Composer Caroline Leisegang brings music from the heart to Joburg concert
The award-winning classical composer is preparing to launch her third album after a difficult hiatus, writes Eugene Yiga
She has overcome adversity to prepare another album, and Joburg composer Caroline Leisegang has huge plans for the future.
She has been out of sight for more than a year, spending much of it in hospital.
As a child growing up on a street arched by trees in Saxonwold, Leisegang’s main interests were using her imagination to create whatever she could with her mind. She wasn’t particularly sporty, nor was she very musical even though she started learning piano at the age of six, picked up the cello at 14 and had music as a matric subject.
"My musical training is at best quite sketchy," she admits. "I’ve never been an exceptional performer but I’ve always had the encouragement of my parents to stick with music.
"Instead of film school, I studied music at Wits but dropped out in my third year because I was feeling stuck. The degree was beginning to make me lose my love for music and I wanted so much more."
She wanted to write music and one of her close friends gave her an opportunity to compose. She sent in a portfolio of compositions along with an application to Trinity College of Music in London — as a joke, mostly — but she got an audition, was accepted and studied for two years at the prestigious institution.
"That’s where I really learned to compose," Leisegang says. "I had two supervisors [Irish composer Deirdre Gribbin and film composer and orchestrator John Ashton Thomas] who were complete contrasts to each another, but they taught me how to think, how to take [in] my surroundings and emotions, and how to speak in music rather than words."
Leisegang wrote and recorded her first piano album, Øyeblikk, in 2015. It was the first time she realised what she wanted to do with her life, what she was capable of and how she could take criticism and adapt.
"That’s the moment you become a musician," she says. "The moment when you have something tangible for which you can feel complete pride. Sometimes I look back at the scores and listen to the beautiful recording Jude Harpstar performed and think ‘did I really write this? Couldn’t have!"
What surprised her most was how well her music was received by listeners. Hearing encouraging responses from people who never listened to or liked classical music made her realise that if people were exposed to different genres of music, composers could have impact on their lives. The album’s launch at Circa Gallery in Johannesburg remains a highlight of her career.
"When I started writing the album I always had this firm vision of how I’d have the album performed there and for two years that was all I could think about," she says. "So when I was lucky enough to have that dream come true it was one of the most magical and memorable moments of my life. And to be able to perform my first concert there this May after a long hiatus is something that just adds to that moment."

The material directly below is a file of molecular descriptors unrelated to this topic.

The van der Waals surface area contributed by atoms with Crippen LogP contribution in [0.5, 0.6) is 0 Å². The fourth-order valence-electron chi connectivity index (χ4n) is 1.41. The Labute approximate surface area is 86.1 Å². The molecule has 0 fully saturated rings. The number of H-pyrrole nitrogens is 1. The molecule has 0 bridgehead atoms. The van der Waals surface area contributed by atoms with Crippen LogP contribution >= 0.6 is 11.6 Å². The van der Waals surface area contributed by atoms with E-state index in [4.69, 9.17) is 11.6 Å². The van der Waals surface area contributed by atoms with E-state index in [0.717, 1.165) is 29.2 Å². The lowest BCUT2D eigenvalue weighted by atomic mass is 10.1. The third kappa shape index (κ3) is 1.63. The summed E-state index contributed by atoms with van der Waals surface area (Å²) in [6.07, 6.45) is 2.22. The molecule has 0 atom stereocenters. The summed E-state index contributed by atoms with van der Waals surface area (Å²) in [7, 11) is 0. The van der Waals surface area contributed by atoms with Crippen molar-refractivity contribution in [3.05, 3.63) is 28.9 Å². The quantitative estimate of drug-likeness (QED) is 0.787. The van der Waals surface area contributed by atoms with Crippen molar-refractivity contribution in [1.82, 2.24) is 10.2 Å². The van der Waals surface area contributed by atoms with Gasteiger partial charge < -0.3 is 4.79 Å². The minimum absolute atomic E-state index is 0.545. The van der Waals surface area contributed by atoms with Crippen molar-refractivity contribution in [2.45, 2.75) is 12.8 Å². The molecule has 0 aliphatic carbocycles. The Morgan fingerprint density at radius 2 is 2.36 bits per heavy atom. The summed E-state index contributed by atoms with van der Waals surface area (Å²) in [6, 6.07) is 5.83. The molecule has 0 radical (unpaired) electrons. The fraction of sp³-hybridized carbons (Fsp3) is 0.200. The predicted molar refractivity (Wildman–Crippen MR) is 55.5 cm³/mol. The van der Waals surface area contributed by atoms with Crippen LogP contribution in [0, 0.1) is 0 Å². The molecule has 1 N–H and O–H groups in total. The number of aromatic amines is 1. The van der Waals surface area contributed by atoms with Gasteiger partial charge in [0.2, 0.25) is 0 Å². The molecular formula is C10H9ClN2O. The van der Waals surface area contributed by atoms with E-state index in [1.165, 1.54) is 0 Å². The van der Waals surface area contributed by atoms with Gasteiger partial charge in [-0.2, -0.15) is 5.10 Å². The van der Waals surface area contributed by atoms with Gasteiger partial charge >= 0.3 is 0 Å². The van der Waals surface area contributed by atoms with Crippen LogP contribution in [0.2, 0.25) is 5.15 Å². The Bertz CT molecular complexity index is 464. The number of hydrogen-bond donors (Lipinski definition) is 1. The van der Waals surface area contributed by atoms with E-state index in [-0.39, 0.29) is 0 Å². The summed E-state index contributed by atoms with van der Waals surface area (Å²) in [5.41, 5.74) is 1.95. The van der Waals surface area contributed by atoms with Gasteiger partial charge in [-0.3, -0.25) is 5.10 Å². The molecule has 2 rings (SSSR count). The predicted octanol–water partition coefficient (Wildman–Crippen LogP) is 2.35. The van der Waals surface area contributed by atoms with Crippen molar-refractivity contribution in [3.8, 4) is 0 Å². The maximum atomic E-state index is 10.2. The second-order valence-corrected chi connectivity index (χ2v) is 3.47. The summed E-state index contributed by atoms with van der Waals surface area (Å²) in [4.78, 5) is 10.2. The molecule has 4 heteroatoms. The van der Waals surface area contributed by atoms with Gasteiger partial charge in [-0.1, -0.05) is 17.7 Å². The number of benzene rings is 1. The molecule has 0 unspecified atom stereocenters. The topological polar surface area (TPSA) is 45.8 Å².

Another professional highlight was her second album, Come Full Circle, which won the iTunes Award for Best Classical Album in SA in 2015.
Leisegang is preparing to launch her third album, My Body of Preludes, in September. What made this one particularly challenging is that she composed it while popping in and out of hospital due to severe health issues that have kept her out of sight for more than a year.
"I first got sick when I was 12 and was diagnosed with what was called benign intracranial hypertension and I guess it’s been unravelling and evolving ever since," she says.
"The simplest diagnosis I can give you now is that I have a multisystemic auto-immune disease that involves my immunity, brain and heart. I’m on an assortment of cardiac medications, a chemotherapy agent I take weekly and various neurological medications."
She’s had a few surgeries (none of them invasive) and needles stuck into her spinal cord. While her health is a sensitive subject, having supportive family and friends helps.
"I wouldn’t say it’s affected my ability to write, record or perform," she says. "Granted, the last 14 months have involved a series of hospital admissions and convalescence, but that goes with the territory.
"That’s why this concert in May is so important to me. I’ve been quiet but I’m far from a quiet person. And when there’s music and the ability to share that music, you just do it."
Leisegang, who is 27 years old, jokes that she has no intention of joining the infamous club of musicians who die at that age — Jimi Hendrix, Kurt Cobain, Amy Winehouse, and others.
"Everyone has something in their life that they think makes them defective in some way and so I’m just as ordinary as anyone else. Yes, having health issues from a young age has shaped me and aged me but I’m still a vivacious, ambitious woman."
Over the past 14 months, Leisegang has met other incredible women and has learned so much from them. Some have died, which is something she struggles with more than her own health. But the best she can do is to accept it for what it is.
"Adversity is a tricky subject because my adversity might not be on the same level as another’s," she admits.
"But for anyone who is going through anything that causes the body or the mind to hurt, from a break-up to cancer, the only thing you can do is be you. When you fall, you must get up because the world doesn’t stop for anyone or anything."
• Leisegang is performing at Circa in Johannesburg on May 10. Book at Computicket.